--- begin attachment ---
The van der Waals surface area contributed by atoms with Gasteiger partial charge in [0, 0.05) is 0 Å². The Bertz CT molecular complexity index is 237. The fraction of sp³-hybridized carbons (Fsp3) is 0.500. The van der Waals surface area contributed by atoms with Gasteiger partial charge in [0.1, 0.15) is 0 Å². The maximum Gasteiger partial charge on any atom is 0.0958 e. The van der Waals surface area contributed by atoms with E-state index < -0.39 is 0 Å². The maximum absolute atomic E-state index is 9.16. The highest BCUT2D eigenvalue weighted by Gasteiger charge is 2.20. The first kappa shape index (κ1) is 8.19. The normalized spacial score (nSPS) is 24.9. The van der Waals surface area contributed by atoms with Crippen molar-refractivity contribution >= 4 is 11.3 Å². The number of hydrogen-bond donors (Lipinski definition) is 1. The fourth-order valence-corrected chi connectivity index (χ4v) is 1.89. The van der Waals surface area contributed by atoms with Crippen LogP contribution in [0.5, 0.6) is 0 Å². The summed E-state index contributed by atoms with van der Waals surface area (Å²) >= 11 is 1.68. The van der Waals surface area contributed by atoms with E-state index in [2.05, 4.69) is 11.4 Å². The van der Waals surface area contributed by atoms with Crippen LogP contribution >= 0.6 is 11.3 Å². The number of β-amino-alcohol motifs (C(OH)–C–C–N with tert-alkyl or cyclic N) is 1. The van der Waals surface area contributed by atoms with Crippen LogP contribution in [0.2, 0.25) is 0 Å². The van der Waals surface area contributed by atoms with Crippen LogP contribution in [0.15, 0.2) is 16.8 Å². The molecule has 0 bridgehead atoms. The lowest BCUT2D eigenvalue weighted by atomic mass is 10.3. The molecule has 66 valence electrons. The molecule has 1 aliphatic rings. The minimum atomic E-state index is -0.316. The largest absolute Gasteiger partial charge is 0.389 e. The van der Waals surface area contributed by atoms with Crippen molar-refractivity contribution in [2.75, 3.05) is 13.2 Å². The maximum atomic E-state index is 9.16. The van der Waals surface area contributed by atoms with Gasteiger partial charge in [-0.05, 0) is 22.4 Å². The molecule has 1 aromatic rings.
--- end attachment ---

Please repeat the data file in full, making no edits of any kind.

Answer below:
The van der Waals surface area contributed by atoms with Gasteiger partial charge in [0, 0.05) is 0 Å². The Bertz CT molecular complexity index is 237. The fraction of sp³-hybridized carbons (Fsp3) is 0.500. The van der Waals surface area contributed by atoms with Gasteiger partial charge in [0.1, 0.15) is 0 Å². The maximum Gasteiger partial charge on any atom is 0.0958 e. The van der Waals surface area contributed by atoms with E-state index < -0.39 is 0 Å². The maximum absolute atomic E-state index is 9.16. The highest BCUT2D eigenvalue weighted by Gasteiger charge is 2.20. The first kappa shape index (κ1) is 8.19. The normalized spacial score (nSPS) is 24.9. The van der Waals surface area contributed by atoms with Crippen molar-refractivity contribution >= 4 is 11.3 Å². The number of hydrogen-bond donors (Lipinski definition) is 1. The fourth-order valence-corrected chi connectivity index (χ4v) is 1.89. The van der Waals surface area contributed by atoms with Crippen LogP contribution in [0.5, 0.6) is 0 Å². The summed E-state index contributed by atoms with van der Waals surface area (Å²) >= 11 is 1.68. The van der Waals surface area contributed by atoms with E-state index in [2.05, 4.69) is 11.4 Å². The van der Waals surface area contributed by atoms with Crippen LogP contribution >= 0.6 is 11.3 Å². The number of β-amino-alcohol motifs (C(OH)–C–C–N with tert-alkyl or cyclic N) is 1. The van der Waals surface area contributed by atoms with Crippen LogP contribution in [0.2, 0.25) is 0 Å². The van der Waals surface area contributed by atoms with Crippen LogP contribution in [0.15, 0.2) is 16.8 Å². The molecule has 0 bridgehead atoms. The lowest BCUT2D eigenvalue weighted by atomic mass is 10.3. The molecule has 66 valence electrons. The molecule has 1 aliphatic rings. The minimum atomic E-state index is -0.316. The largest absolute Gasteiger partial charge is 0.389 e. The van der Waals surface area contributed by atoms with Crippen molar-refractivity contribution in [2.75, 3.05) is 13.2 Å². The maximum atomic E-state index is 9.16. The van der Waals surface area contributed by atoms with Gasteiger partial charge in [-0.05, 0) is 22.4 Å². The molecule has 1 aromatic rings.